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<p>In the crudest type of assay, the cell or organism either lives or dies. However, it’s possible to look for more subtle effects of the knockout, such as whether a specific gene is turned on or off, or how much it’s turned up or down.</p>
<p>Today, that requires adding a reporter gene — often one that codes for a green fluorescent protein — attached to an identical copy of the promoter that initiates expression of the gene you’re interested in. Since each gene’s unique promoter determines when that gene is expressed, if the Cas9 knockout affects expression of your gene of interest, it will also affect expression of the reporter, making the culture glow green under fluorescent light.</p>
<p>Nevertheless, with 6,000 total genes in yeast — and 20,000 total genes in humans — it’s a big undertaking to tweak each gene and discover the effect on a fluorescent reporter.</p>
<p>”CRISPR makes it easy to comprehensively survey all the genes in the genome and perturb them, but then the big question is, How do you read out the effects of each of those perturbations?” he said.</p>
<p>This new technique, which Ingolia calls CRISPR interference with barcoded expression reporter sequencing, or CiBER-seq, solves that problem, allowing these experiments to be done simultaneously by pooling tens of thousands of CRISPR experiments. The technique does away with the fluorescence and employs deep sequencing to directly measure the increased or decreased activity of genes in the pool. Deep sequencing uses high-throughput, long-read next generation sequencing technology to sequence and essentially count all the genes expressed in the pooled samples.</p>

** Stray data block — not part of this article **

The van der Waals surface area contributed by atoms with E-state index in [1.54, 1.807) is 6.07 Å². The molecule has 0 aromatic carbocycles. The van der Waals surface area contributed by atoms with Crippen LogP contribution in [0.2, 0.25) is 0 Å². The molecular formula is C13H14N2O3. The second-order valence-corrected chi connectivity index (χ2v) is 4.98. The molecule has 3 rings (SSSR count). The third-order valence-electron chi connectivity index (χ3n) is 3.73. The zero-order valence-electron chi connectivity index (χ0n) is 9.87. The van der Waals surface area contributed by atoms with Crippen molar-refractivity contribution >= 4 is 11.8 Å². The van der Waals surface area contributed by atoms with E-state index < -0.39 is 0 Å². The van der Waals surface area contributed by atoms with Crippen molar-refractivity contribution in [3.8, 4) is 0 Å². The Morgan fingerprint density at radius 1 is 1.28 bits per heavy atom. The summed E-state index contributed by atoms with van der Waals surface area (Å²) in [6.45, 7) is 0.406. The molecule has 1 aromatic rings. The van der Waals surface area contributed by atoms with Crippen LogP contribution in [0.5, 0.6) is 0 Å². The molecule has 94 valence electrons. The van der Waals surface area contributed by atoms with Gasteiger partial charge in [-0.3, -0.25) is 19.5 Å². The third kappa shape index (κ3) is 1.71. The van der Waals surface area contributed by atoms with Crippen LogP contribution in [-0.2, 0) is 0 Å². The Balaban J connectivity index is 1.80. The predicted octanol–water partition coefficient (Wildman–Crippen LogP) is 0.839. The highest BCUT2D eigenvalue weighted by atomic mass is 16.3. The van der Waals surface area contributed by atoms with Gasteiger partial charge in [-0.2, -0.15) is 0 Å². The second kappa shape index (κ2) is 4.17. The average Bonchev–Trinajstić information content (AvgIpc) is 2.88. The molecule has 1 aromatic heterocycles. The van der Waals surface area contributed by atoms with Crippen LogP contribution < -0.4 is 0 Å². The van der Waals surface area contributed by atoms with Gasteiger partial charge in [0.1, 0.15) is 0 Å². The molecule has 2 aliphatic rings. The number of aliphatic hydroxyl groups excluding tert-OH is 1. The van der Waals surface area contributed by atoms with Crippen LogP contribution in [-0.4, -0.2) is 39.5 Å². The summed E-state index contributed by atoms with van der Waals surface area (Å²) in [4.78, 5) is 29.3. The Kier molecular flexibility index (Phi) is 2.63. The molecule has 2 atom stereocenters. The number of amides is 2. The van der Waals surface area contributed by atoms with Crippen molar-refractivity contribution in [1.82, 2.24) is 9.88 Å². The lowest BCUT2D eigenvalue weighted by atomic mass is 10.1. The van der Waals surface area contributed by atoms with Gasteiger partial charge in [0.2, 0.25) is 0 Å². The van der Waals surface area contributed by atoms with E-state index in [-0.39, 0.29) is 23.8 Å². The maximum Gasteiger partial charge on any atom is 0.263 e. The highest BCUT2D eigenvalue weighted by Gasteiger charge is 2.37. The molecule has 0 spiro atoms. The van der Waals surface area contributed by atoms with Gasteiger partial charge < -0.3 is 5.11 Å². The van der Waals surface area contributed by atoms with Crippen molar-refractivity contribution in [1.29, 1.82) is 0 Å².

<p>”In one pooled CiBER-seq experiment, in one day, we can find all the upstream regulators for several different target genes, whereas, if you were to use a fluorescence-based technique, each of those targets would take you multiple days of measurement time,” Ingolia said.</p>
<p>CRISPRing each gene in an organism in parallel is straightforward, thanks to companies that sell ready-made, single guide RNAs to use with the Cas9 protein. Researchers can order sgRNAs for every gene in the genome, and for each gene, a dozen different sgRNAs — most genes are strings of thousands of nucleotides, while sgRNAs are about 20 nucleotides long.</p>
<p>The team’s key innovation was to link each sgRNA with a unique, random nucleotide sequence — essentially, a barcode — connected to a promoter that will only transcribe the barcode if the gene of interest is also switched on. Each barcode reports on the effect of one sgRNA, individually targeting one gene out of a complex pool of thousands of sgRNAs. Deep sequencing tells you the relative abundances of every barcode in the sample — for yeast, some 60,000 — allowing you to quickly assess which of the 6,000 genes in yeast has an effect on the promoter and, thus, expression of the gene of interest. For human cells, a researcher might insert more than 200,000 different guide RNAs, targeting each gene multiple times.</p>
<p>”This is really the heart of what we were able to do differently: the idea that you have a big library of different guide RNAs, each of which is going to perturb a different gene, but it has the same query promoter on it — the response you are studying. That query promoter transcribes the random barcode that we link to each guide,” he said. “If there is a response you care about, you poke each different gene in the genome and see how the response changes.”</p>